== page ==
100 feet of RG-8X isn't a very good choice.
just a question - would it do any good to use 2 different cables ? I am getting ready to do an outside antenna. When building we had conduit installed that goes out thru the concrete floor, under the footings and will come up alongside where a antenna structure will be. So in order to get the cable(s) thru the conduit would it make any sense to use something like 8x from the radios, out the conduit then switch to something better for 50 - 75 feet up to the antenna ?100 feet of RG-8X isn't a very good choice.
40 watts out of the radio will suffer a LOT of loss over that length of cable. Of the 40 watts you put in, less than 6 watts will make it to the antenna. That is 8.4dB of loss. Same works on the receive side, you'll lose a lot of your received signal due to coax losses.
Greatly reduce the amount of cable between your radio and antenna.
If that is not an option,
Use a higher grade cable. LMR-400, LMR-600 or 1/2 inch Heliax for a 100 foot run. That'll give your transmitted and received signal a chance. Problem is, those are going to be more expensive and harder to install.
That is a reasonable solution if it's a short run.just a question - would it do any good to use 2 different cables ? I am getting ready to do an outside antenna. When building we had conduit installed that goes out thru the concrete floor, under the footings and will come up alongside where a antenna structure will be. So in order to get the cable(s) thru the conduit would it make any sense to use something like 8x from the radios, out the conduit then switch to something better for 50 - 75 feet up to the antenna ?
If is a completely stupid idea - feel free to say so
Conduit was a necessity for access to the location - room is secure, solid concrete all the way around - so conduit was installed thru the floor, underground and underneath the building's footing and back up above grade outside the wall. Conduits are 2 inch pvc and were planned properly - just as in any project one in place and operational always something to add on. Total conduit length is only about 10 - 12 feet. In my case and considering adding some additional antennas for scanner, maybe even a CB antenna just for fun, a WiFi antenna, perhaps a dedicated antenna for MURSThat is a reasonable solution if it's a short run.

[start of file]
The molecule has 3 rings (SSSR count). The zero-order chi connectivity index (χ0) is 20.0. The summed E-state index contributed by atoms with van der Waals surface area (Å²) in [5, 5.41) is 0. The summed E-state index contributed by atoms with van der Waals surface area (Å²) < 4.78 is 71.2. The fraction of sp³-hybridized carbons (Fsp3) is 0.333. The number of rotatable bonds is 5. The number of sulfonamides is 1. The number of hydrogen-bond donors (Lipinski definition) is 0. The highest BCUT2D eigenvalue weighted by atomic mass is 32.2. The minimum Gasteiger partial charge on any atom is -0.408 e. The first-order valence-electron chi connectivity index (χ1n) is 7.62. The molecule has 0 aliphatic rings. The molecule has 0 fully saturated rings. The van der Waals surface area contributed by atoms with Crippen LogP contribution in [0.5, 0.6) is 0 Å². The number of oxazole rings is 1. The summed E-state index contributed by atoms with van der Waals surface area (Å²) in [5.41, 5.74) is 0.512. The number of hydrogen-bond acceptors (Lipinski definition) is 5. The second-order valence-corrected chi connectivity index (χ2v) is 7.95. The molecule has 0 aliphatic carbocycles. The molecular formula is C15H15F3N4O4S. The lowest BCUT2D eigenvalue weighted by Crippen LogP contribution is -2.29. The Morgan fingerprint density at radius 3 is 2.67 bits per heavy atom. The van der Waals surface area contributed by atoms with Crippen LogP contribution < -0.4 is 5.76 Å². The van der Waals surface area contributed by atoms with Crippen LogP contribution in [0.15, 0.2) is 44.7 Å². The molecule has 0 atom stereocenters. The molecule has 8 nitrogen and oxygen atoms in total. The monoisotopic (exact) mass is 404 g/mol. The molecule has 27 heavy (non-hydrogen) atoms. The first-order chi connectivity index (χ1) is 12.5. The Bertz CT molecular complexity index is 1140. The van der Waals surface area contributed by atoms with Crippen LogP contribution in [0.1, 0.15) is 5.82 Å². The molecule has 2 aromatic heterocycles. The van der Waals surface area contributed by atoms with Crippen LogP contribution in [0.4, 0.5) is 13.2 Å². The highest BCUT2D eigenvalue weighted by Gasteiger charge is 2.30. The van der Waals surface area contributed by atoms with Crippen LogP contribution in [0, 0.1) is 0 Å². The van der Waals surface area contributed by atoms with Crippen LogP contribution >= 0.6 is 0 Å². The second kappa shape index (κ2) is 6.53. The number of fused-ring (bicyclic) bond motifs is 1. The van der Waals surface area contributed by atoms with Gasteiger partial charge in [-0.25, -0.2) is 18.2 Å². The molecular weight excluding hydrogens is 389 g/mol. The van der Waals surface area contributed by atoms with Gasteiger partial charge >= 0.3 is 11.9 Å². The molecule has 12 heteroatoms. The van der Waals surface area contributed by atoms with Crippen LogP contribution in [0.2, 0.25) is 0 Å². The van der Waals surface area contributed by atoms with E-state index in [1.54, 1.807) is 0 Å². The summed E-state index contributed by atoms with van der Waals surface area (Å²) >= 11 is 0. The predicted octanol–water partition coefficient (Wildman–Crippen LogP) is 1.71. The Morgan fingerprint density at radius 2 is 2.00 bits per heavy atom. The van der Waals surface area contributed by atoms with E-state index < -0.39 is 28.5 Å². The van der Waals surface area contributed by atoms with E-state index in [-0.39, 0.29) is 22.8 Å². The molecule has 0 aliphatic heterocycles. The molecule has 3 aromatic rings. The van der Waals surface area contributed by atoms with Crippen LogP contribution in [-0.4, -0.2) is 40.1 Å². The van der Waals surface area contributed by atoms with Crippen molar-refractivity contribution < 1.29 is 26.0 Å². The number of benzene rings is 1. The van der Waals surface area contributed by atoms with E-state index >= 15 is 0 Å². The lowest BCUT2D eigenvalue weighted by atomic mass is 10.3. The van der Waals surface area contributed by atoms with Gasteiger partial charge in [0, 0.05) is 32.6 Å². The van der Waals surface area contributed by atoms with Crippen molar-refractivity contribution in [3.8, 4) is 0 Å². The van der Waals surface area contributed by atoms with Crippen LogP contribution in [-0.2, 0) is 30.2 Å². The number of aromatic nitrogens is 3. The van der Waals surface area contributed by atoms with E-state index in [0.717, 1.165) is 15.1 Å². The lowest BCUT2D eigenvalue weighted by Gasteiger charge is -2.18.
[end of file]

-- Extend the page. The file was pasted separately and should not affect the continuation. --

Issues I'd be concerned about:
1. Any conduit below grade -WILL- collect water. You need to be sure the coax will handle that. Filled/direct bury rated cable can solve that issue, but there can be fire code issues running some of those cables indoors for too far a distance.
2. RG-8x is a pretty low grade cable. Doesn't make sense to use it in any sort of commercial application. There are -much- better cables.
3. Consider the added losses of the connections you'll be adding. Coax connectors are not lossless connections.
If the conduit is undersized, that's a design issue. RG-8x is "radio shack grade" cable, not really that good for much else than cb radio use. Not suitable for long runs at higher frequencies. If you have put the effort into conduit and a 50 to 75 foot antenna support, don't cripple the system with low grade coax. Something like LMR-240 is a similar size and has better performance.
If it's electrical PVC with sweep 90º's, fitting a few LMR400 runs in there shouldn't be an issue. Just pull them all in at once.Conduits are 2 inch pvc
I would use LMR-600 if you can. If you can afford it, use Heliax. And that Browning antenna is unity gain. Since you're going to all the trouble, get something with 6dbd (8dbi) gain at least. That will make your 40w radiate as 160w ERP. That Comet would be sufficient.
If it's working, that's good.with 50 ft of RG58
I'll also point out that this antenna is a dual band amateur radio antenna. On the UHF side it's designed to work in the 430-450MHz range. That's impacting your performance also. Again, if it's working for you and you are happy, no problem, but make sure you check the SWR.to a Tram 1485 antenna